The CORO Fellowship program is a 79-year old, highly respected nine-month public affairs leadership training boot-camp based in five cities across the US, including Los Angeles. When CORO’s executive director reached out to me in September asking if Heart Forward LA would host a Fellow for their four-week nonprofit placement, at first I balked, because taking on an intern can often mean doubling one’s own work. However, she indicated that they specifically wanted this Fellow to work on a project related to housing and the light-bulb snapped for me.
“Yes, I’ll host a Fellow,” I acceded. “And I would like the Fellow to shed light on the continuing crisis we see unfolding in our system of board and care homes in L.A. County where some of our most vulnerable community members are living in congregate settings.” This is a type of housing that is rarely discussed in the continuum of homeless housing – yet it is a critical, albeit shrinking, component of our housing infrastructure for people with serious mental health conditions. (I have written about this before – Taking Care of People for $35/day. And, I’ve celebrated the advocacy of Lauren Rettagliata and Teresa Pasquini who have given us new language for what this state needs – Housing That Heals.)
Coro Fellow Jonathan Wisner joined us on September 20 and I assembled an Advisory Panel to help guide his journey over four weeks. (See sidebar.) In addition to researching any and all reports, articles and data sets on “Adult Residential Facilities” in California (this is the formal name associated with the licensing category), he also had the opportunity to do site visits to several board and care facilities, a supportive housing community and Skid Row.
No Time to Waste
His report was issued this week. He aptly titles it: “No Time to Waste: An Imminent Housing Crisis for People with Serious Mental Illness Living in Adult Residential Facilities.”
As he suggests in the introduction to his report:
An exploration of three critical emerging themes guides this report’s finding. Through the lens of accountability, it is concluded that a lack of central responsibility alongside extreme data gaps have essentially separated ARFs and their residents from the collective public and institutional support. When examining the market conditions of ARFs, this lack of central accountability has contributed to static funding structures that have made ARFs financially nonviable for decades, disincentivizing quality care and new market entry. This has led to a continued closure of facilities that has only worsened with time. Further, there is a lack of equitable access to quality care due to funding structures and a central lack of care standardization. The current system disadvantages those without personal or familial resources as well as those living in California counties with limited or no care options. In addition, existing state funding structures of care facilities for other populations, such as those with Intellectual or Developmental Disabilities (IDD), are more financially lucrative and discourage the operation and opening of care facilities for those with SMIs.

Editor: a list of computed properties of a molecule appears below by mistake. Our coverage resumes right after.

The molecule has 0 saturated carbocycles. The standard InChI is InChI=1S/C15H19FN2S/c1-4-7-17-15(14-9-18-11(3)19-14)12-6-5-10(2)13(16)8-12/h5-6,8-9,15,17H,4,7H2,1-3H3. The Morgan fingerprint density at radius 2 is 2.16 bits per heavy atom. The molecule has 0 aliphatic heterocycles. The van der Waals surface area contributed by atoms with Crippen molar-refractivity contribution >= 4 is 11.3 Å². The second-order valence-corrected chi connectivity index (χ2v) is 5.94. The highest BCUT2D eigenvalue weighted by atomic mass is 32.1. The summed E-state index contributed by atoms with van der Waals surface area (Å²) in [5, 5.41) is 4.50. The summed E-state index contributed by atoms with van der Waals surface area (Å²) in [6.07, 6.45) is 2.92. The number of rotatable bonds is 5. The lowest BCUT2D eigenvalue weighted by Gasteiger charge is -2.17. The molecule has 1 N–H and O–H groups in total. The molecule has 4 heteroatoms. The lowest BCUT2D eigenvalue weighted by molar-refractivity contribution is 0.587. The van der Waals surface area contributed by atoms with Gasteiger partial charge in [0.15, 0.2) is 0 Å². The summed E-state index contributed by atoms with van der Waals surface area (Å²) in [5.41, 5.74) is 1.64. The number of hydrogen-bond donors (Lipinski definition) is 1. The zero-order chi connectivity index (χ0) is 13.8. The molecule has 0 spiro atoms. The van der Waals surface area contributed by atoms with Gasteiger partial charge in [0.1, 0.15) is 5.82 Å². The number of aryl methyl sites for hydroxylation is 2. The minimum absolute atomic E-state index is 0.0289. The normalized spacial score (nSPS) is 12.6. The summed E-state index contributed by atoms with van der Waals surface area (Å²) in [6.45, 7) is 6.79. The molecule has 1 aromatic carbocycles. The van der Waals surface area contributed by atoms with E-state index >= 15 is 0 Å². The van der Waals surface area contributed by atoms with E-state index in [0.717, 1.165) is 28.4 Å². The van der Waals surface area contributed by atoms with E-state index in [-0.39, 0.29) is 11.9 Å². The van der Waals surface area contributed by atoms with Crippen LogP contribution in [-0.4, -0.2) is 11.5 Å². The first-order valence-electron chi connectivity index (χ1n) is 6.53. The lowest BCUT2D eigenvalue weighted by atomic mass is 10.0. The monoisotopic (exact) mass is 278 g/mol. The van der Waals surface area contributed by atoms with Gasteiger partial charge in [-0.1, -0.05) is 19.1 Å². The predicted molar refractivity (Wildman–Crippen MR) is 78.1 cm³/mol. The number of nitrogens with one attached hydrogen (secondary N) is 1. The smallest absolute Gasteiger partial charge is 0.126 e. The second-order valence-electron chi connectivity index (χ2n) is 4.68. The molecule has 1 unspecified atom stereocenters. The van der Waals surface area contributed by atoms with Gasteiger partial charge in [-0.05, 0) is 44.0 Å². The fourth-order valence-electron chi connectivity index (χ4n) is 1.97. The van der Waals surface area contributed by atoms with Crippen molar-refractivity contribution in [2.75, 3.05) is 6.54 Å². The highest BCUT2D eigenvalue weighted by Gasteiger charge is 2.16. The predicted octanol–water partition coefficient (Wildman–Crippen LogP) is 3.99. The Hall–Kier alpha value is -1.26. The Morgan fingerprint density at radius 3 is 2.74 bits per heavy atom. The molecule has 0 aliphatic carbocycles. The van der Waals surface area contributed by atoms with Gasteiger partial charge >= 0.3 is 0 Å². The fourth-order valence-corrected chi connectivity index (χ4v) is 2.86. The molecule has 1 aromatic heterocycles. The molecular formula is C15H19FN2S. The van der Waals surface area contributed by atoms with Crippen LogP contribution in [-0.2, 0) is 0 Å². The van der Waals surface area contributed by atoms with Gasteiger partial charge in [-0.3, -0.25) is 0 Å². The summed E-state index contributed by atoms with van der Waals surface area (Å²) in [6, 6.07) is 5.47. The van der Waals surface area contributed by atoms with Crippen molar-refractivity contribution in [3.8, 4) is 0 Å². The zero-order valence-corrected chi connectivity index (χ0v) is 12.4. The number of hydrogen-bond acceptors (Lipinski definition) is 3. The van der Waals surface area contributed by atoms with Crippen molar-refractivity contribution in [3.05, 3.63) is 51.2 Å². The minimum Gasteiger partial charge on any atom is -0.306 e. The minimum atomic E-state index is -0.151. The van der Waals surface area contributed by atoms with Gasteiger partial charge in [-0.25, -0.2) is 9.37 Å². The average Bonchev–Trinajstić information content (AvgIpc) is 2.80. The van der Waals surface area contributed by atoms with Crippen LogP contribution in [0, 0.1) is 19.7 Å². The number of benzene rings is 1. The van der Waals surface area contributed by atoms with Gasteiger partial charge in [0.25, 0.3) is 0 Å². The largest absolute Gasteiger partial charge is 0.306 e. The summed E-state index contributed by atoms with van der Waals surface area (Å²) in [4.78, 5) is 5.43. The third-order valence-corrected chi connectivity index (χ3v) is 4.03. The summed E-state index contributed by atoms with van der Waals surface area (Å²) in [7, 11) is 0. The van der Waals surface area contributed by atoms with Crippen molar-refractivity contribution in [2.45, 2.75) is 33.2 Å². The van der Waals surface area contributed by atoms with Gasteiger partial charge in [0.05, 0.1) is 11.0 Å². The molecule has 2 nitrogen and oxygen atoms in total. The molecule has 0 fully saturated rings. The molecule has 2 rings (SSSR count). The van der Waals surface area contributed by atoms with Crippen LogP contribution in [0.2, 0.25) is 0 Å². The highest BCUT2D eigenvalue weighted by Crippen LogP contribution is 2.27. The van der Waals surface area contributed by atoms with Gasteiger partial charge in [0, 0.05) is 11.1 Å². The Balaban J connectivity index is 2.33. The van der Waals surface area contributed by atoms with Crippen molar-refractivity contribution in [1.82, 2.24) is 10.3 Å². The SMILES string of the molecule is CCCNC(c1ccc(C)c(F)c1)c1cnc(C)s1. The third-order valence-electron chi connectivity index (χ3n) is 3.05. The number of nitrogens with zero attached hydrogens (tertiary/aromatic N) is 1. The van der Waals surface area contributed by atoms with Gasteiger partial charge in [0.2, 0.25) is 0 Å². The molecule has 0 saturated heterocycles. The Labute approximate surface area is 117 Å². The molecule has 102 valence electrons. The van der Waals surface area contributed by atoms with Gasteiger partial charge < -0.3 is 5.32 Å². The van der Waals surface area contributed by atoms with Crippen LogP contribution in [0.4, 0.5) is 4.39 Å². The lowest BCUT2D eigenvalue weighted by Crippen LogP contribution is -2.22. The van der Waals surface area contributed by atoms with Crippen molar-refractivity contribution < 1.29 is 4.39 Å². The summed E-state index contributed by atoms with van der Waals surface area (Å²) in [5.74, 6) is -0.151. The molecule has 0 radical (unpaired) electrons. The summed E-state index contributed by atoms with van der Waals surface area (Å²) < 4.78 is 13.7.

His report outlines three main recommendations that can only be led by the state and cannot be delegated to the counties: (1) Centralized statewide data collection; (2) an immediate statewide infusion of interim funds (a “patch” ranging from $65 to $125 per resident per day) to stem the tide of facility closures; and (3) the creation of a state-wide advisory group to oversee the research and prioritize solutions that lead to a system of “housing that heals.”
Bravo to Jonathan Wisner for capturing in just a four-week internship the severity of this crisis and the “grave human injustices that are looming as this industry collapses.” Please be informed – read this report, and share widely with policy makers, advocates, the media and elected officials at the local and state level.
As he so eloquently concludes his report: “The best time to act on this issue was when it surfaced decades ago. The second-best time to act is now.”
Exploring how lessons learned from the Trieste, Italy mental health system could be transformative in the US